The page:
- US crude oil stocks surged by almost 12 million barrels last week.
- There was a faster-than-expected contraction in total exports of goods and services in China.
- China saw a robust growth in crude oil imports in October.
On Wednesday, oil prices dropped over 2%, reaching their lowest point in over three months due to concerns about decreasing demand in the US and China. According to American Petroleum Institute figures, US crude oil stocks surged by almost 12 million barrels last week. If confirmed, this would be the largest build since February.
The EIA stated that US crude production will increase slightly less than expected this year. At the same time, petroleum consumption will likely fall by 300,000 barrels per day (bpd), reversing the previous forecast of a 100,000 bpd increase.
Moreover, Phil Flynn, an analyst at Price Futures Group, said that oil collapsed due to global economic concerns based on China’s data and confidence that the Israel-Gaza conflict would not impact oil supply.
Data from China, the world’s top crude oil importer, revealed a faster contraction in total exports of goods and services than anticipated, raising concerns about the energy demand outlook. Zhou Hao from Guotai Junan International expressed concerns about market confidence. The poor export data contradicted expectations of export supply chain recovery.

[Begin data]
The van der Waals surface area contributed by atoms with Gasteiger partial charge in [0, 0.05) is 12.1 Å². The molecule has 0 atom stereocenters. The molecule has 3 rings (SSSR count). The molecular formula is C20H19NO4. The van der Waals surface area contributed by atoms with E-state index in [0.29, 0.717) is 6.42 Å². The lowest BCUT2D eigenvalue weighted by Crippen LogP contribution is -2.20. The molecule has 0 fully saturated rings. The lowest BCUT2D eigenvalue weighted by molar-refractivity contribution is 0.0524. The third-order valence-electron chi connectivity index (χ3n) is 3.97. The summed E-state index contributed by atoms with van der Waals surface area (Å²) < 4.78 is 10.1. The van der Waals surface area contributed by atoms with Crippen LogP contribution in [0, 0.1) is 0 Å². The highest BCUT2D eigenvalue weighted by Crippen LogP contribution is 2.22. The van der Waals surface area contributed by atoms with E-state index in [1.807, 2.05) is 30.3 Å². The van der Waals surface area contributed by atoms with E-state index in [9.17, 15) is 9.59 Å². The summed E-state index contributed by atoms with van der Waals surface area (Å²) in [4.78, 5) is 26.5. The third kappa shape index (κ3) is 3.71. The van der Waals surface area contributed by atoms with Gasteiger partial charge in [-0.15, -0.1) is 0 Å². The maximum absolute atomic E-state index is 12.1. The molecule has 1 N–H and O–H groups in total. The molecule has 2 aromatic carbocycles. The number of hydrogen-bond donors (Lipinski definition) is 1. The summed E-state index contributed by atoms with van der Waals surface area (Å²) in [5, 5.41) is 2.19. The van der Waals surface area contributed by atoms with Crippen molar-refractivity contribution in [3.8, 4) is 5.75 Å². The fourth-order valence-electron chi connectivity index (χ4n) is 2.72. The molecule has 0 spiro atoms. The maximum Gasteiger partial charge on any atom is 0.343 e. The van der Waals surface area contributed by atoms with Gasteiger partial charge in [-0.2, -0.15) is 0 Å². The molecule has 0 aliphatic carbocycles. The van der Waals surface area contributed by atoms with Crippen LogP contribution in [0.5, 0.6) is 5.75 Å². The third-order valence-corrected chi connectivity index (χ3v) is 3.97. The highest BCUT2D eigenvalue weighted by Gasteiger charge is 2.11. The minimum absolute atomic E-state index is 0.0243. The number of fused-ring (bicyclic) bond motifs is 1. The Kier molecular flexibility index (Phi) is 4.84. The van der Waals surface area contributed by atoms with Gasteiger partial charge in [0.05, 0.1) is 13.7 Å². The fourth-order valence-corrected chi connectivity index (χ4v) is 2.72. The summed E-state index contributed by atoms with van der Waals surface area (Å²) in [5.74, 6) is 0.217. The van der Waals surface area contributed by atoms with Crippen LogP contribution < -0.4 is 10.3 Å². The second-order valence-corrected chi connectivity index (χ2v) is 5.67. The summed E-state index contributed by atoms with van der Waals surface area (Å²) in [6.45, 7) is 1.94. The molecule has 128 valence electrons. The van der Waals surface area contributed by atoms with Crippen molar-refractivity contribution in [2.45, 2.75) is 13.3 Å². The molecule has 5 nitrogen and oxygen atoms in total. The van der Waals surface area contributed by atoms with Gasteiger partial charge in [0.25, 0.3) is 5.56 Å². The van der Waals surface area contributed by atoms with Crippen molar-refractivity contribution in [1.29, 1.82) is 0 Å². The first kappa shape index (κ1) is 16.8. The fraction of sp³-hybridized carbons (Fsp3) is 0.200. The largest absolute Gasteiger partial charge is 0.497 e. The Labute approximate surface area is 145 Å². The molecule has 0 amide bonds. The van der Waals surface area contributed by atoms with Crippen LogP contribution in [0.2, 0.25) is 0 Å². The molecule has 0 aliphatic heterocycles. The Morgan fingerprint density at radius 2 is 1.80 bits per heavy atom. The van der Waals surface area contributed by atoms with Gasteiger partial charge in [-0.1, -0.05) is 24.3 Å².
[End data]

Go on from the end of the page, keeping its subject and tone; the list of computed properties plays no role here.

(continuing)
In the Eurozone, falling retail sales data underscored weak consumer demand and the potential for a recession.
Meanwhile, Russia, part of the OPEC+ group, is considering lifting an export ban on specific gasoline grades. According to Energy Minister Nikolai Shulginov, the lift is meant to address domestic price and shortage issues.
However, China recorded robust growth in crude oil imports in October. Moreover, its central bank governor’s reassurances about achieving the 5% gross domestic product growth target for the year provided positive signals.
On Tuesday, data revealed that China increased its crude oil imports in October by 13.52% compared to last year. Domestic fuel demand increased during the Golden Week holiday.
Elsewhere, Barclays adjusted its 2024 Brent crude price forecast on Wednesday, reducing it by $4 to $93 per barrel. The revision was due to the resilient US oil supply. Additionally, there is increased output from Venezuela following the relaxation of sanctions on the Latin American producer in October. The lifting of sanctions on Venezuela’s oil sector contributed additional supplies to a market already strained by OPEC+ production cuts.